‘I remember that song …’ I thought to myself.

We all know how it works don’t we? You realise that the tune on the radio has taken us back to somewhere. Usually a special “somewhere.”

Or it may be a shout-out from the DJ – ‘any requests’?  We recall our favourites. These days I even find it difficult to choose between the favourite songs on my own playlist. It can be nigh impossible to select.

But when we get it right?

We recall the words, some of us are brave enough to attempt a sing-along! We go with the flow, we remember the message, and what we learned as well.

So it was when I picked up a call from someone from the other side of the world recently … I hadn’t heard from Michael for 25 years.

Michael was selling his business. He sounded excited about a future with more free time and being able to board a plane to catch up with friends.

He was now planning a visit to the UK, booking the next available flight ‘whenever that may be.’  We had an ‘easy’ conversation, lots of common interests. Mutual friends. We talked of the home town and covered the dim and distant past as if it were yesterday.

Michael and I always had a good relationship. I was looking forward to hearing about his plans for the future.

Charlie, he said, you know the best times for me are when I’m spending time with close friends. Even after 25 years, you and I can relate, with the same views the similar understanding that we always had. Our group of friends spent time growing and learning together.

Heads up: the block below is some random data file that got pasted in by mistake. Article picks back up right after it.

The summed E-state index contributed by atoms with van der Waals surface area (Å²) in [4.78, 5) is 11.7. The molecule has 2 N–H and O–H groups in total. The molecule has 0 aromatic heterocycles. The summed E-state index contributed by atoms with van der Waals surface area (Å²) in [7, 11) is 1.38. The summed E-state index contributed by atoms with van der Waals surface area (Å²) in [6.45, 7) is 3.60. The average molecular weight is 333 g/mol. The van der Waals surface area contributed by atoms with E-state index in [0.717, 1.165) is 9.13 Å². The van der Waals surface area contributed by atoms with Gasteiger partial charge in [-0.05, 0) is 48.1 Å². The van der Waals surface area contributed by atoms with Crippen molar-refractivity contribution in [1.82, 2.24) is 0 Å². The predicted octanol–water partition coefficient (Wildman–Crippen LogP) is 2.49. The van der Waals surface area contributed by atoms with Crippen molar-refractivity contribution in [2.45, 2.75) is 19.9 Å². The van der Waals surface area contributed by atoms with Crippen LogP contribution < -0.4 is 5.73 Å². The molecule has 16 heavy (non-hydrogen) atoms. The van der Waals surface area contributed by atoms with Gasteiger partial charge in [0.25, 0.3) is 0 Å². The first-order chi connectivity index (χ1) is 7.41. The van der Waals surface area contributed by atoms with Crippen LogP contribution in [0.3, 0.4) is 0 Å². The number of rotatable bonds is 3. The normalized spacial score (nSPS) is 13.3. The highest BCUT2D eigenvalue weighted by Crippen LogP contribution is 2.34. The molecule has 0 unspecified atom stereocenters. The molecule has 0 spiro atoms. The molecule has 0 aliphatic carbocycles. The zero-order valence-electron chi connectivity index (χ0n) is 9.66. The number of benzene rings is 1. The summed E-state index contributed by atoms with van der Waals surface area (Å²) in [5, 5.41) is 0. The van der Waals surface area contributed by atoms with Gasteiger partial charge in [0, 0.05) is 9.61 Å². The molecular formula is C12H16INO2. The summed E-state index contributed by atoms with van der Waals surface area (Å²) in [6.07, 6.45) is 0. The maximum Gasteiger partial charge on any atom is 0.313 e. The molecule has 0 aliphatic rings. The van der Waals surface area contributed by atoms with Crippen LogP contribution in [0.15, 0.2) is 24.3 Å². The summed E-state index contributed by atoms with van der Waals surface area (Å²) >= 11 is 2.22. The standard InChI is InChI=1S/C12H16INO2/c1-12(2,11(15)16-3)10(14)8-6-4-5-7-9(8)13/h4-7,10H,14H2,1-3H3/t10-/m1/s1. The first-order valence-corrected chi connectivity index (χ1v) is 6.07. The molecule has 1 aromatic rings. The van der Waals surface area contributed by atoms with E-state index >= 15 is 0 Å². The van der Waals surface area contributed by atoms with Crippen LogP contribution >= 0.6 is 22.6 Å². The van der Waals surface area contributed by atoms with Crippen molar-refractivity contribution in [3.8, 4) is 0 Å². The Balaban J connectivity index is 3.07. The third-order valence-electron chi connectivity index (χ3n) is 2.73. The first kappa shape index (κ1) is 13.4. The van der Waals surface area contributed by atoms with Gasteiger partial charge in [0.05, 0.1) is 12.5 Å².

Agreed Michael. I look forward to catching up when we see you.

I’ll keep you informed Charlie. You know this, the best relationships are those developed over time. Time together brings us familiarity. We share stories, we learn what makes others happy and in turn , that makes us happy.

Sharing those familiar tunes, Michael.

Knowing me, knowing you

Again, I was with a bunch of friends via ZOOM recently, we were discussing the value of LinkedIn and similar online networking platforms.

It was more than curiosity that drove me. I understand that some folk view networking as a vessel for new leads while others look for learning, peer affinity. Networking fulfils different needs for everyone, even so, I asked the question:

‘How often do you post the benefits your company offer?’ You see, I’ve often wondered how many individuals actually reach out.  I thought it was simple enough, ‘how often do you shout about your business?’

I followed up with another, more pointed question. 

‘What do you bring to your network?’
There was a minute or so contemplation. Then came the description of their own services, the quality, the reach. The product range was mentioned, customer service, pricing, availability. Someone even suggested that years of experience was available to customers. Just a phone call away …” 

I felt it wasn’t enough, I wasn’t satisfied, so I put the question another way: ‘

“Do you engage your network often?”

“Whenever I have something to offer, I’ll post.” came a reply …

“I leave the maintenance of our ‘social media’ to someone else.” said another …

“Occasionally, perhaps once or twice per year. We don’t like to ‘spam’ people.” and …

“I like the customer to come to me.” replied the optimist.

So, we finished our conversation and yes, I did admit that I don’t offer nearly enough information through my network.

Bear with me. I needed to respond to my colleagues …

‘Whenever I have something to offer, I’ll post?”   It’s not ALL about the selly-sell. If we’re not conversing we’re not participating right? We’re not cultivating empathy.

I leave the maintenance of our ‘social media’ to someone else.” As the business owner you should know what is offered to prospects, otherwise how can you plan for the future?